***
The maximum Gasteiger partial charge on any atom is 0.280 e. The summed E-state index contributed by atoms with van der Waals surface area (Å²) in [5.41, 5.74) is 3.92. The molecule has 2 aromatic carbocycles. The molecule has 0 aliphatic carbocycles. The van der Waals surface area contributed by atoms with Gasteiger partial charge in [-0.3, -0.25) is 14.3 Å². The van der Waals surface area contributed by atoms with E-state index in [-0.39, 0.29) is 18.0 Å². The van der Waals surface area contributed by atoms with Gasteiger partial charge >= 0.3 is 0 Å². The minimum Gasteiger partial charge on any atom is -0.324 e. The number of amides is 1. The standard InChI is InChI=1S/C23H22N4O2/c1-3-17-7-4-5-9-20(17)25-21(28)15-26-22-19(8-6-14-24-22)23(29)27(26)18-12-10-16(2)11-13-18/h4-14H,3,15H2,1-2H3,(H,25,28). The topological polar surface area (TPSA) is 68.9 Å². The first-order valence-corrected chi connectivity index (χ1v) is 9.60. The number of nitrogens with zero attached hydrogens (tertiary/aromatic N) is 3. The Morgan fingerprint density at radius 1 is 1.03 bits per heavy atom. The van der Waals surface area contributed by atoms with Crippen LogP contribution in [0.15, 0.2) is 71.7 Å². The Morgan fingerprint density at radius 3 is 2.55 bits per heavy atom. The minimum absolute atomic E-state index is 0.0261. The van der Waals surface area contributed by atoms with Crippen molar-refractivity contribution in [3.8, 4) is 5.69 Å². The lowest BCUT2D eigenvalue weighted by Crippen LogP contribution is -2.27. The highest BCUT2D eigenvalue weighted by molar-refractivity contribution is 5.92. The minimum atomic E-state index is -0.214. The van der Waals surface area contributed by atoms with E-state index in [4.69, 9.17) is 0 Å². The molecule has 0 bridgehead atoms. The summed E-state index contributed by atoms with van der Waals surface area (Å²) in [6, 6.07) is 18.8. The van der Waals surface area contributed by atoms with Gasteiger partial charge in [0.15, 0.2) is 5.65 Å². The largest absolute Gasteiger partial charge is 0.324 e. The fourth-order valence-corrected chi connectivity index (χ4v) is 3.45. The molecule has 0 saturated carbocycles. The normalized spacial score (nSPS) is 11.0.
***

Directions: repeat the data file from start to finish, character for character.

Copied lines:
The maximum Gasteiger partial charge on any atom is 0.280 e. The summed E-state index contributed by atoms with van der Waals surface area (Å²) in [5.41, 5.74) is 3.92. The molecule has 2 aromatic carbocycles. The molecule has 0 aliphatic carbocycles. The van der Waals surface area contributed by atoms with Gasteiger partial charge in [-0.3, -0.25) is 14.3 Å². The van der Waals surface area contributed by atoms with E-state index in [-0.39, 0.29) is 18.0 Å². The van der Waals surface area contributed by atoms with Gasteiger partial charge >= 0.3 is 0 Å². The minimum Gasteiger partial charge on any atom is -0.324 e. The number of amides is 1. The standard InChI is InChI=1S/C23H22N4O2/c1-3-17-7-4-5-9-20(17)25-21(28)15-26-22-19(8-6-14-24-22)23(29)27(26)18-12-10-16(2)11-13-18/h4-14H,3,15H2,1-2H3,(H,25,28). The topological polar surface area (TPSA) is 68.9 Å². The first-order valence-corrected chi connectivity index (χ1v) is 9.60. The number of nitrogens with zero attached hydrogens (tertiary/aromatic N) is 3. The Morgan fingerprint density at radius 1 is 1.03 bits per heavy atom. The van der Waals surface area contributed by atoms with Crippen LogP contribution in [0.15, 0.2) is 71.7 Å². The Morgan fingerprint density at radius 3 is 2.55 bits per heavy atom. The minimum absolute atomic E-state index is 0.0261. The van der Waals surface area contributed by atoms with Crippen molar-refractivity contribution in [3.8, 4) is 5.69 Å². The lowest BCUT2D eigenvalue weighted by Crippen LogP contribution is -2.27. The highest BCUT2D eigenvalue weighted by molar-refractivity contribution is 5.92. The minimum atomic E-state index is -0.214. The van der Waals surface area contributed by atoms with E-state index in [4.69, 9.17) is 0 Å². The molecule has 0 bridgehead atoms. The summed E-state index contributed by atoms with van der Waals surface area (Å²) in [6, 6.07) is 18.8. The van der Waals surface area contributed by atoms with Gasteiger partial charge in [0.15, 0.2) is 5.65 Å². The largest absolute Gasteiger partial charge is 0.324 e. The fourth-order valence-corrected chi connectivity index (χ4v) is 3.45. The molecule has 0 saturated carbocycles. The normalized spacial score (nSPS) is 11.0.